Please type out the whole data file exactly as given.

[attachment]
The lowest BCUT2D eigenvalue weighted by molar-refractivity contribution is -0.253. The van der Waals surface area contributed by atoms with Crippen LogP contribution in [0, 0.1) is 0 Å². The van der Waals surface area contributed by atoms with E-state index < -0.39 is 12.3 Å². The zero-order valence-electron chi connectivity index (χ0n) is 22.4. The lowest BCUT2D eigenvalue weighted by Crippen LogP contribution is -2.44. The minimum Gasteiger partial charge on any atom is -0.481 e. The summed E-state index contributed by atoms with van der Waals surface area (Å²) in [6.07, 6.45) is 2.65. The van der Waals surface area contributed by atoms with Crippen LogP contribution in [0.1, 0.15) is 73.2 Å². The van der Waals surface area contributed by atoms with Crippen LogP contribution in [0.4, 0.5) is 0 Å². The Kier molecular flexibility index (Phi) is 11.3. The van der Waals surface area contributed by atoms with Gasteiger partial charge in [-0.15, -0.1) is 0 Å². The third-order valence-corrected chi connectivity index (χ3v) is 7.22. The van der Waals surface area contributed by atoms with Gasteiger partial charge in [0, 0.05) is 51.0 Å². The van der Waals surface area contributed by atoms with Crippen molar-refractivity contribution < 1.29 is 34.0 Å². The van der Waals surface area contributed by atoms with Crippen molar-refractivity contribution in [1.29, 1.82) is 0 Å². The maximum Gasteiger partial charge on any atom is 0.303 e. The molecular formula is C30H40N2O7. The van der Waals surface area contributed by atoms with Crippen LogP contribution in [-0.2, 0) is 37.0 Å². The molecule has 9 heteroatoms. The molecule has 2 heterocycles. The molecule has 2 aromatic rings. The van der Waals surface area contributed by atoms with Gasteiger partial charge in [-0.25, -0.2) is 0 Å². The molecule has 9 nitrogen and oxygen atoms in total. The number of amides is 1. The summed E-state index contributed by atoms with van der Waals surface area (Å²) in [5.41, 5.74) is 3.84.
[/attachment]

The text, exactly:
The lowest BCUT2D eigenvalue weighted by molar-refractivity contribution is -0.253. The van der Waals surface area contributed by atoms with Crippen LogP contribution in [0, 0.1) is 0 Å². The van der Waals surface area contributed by atoms with E-state index < -0.39 is 12.3 Å². The zero-order valence-electron chi connectivity index (χ0n) is 22.4. The lowest BCUT2D eigenvalue weighted by Crippen LogP contribution is -2.44. The minimum Gasteiger partial charge on any atom is -0.481 e. The summed E-state index contributed by atoms with van der Waals surface area (Å²) in [6.07, 6.45) is 2.65. The van der Waals surface area contributed by atoms with Crippen LogP contribution in [0.1, 0.15) is 73.2 Å². The van der Waals surface area contributed by atoms with Crippen LogP contribution in [0.4, 0.5) is 0 Å². The Kier molecular flexibility index (Phi) is 11.3. The van der Waals surface area contributed by atoms with Gasteiger partial charge in [-0.15, -0.1) is 0 Å². The third-order valence-corrected chi connectivity index (χ3v) is 7.22. The van der Waals surface area contributed by atoms with Gasteiger partial charge in [0, 0.05) is 51.0 Å². The van der Waals surface area contributed by atoms with Crippen molar-refractivity contribution < 1.29 is 34.0 Å². The van der Waals surface area contributed by atoms with Crippen molar-refractivity contribution in [1.29, 1.82) is 0 Å². The maximum Gasteiger partial charge on any atom is 0.303 e. The molecular formula is C30H40N2O7. The van der Waals surface area contributed by atoms with Crippen LogP contribution in [-0.2, 0) is 37.0 Å². The molecule has 9 heteroatoms. The molecule has 2 heterocycles. The molecule has 2 aromatic rings. The van der Waals surface area contributed by atoms with Gasteiger partial charge in [-0.25, -0.2) is 0 Å². The molecule has 9 nitrogen and oxygen atoms in total. The number of amides is 1. The summed E-state index contributed by atoms with van der Waals surface area (Å²) in [5.41, 5.74) is 3.84.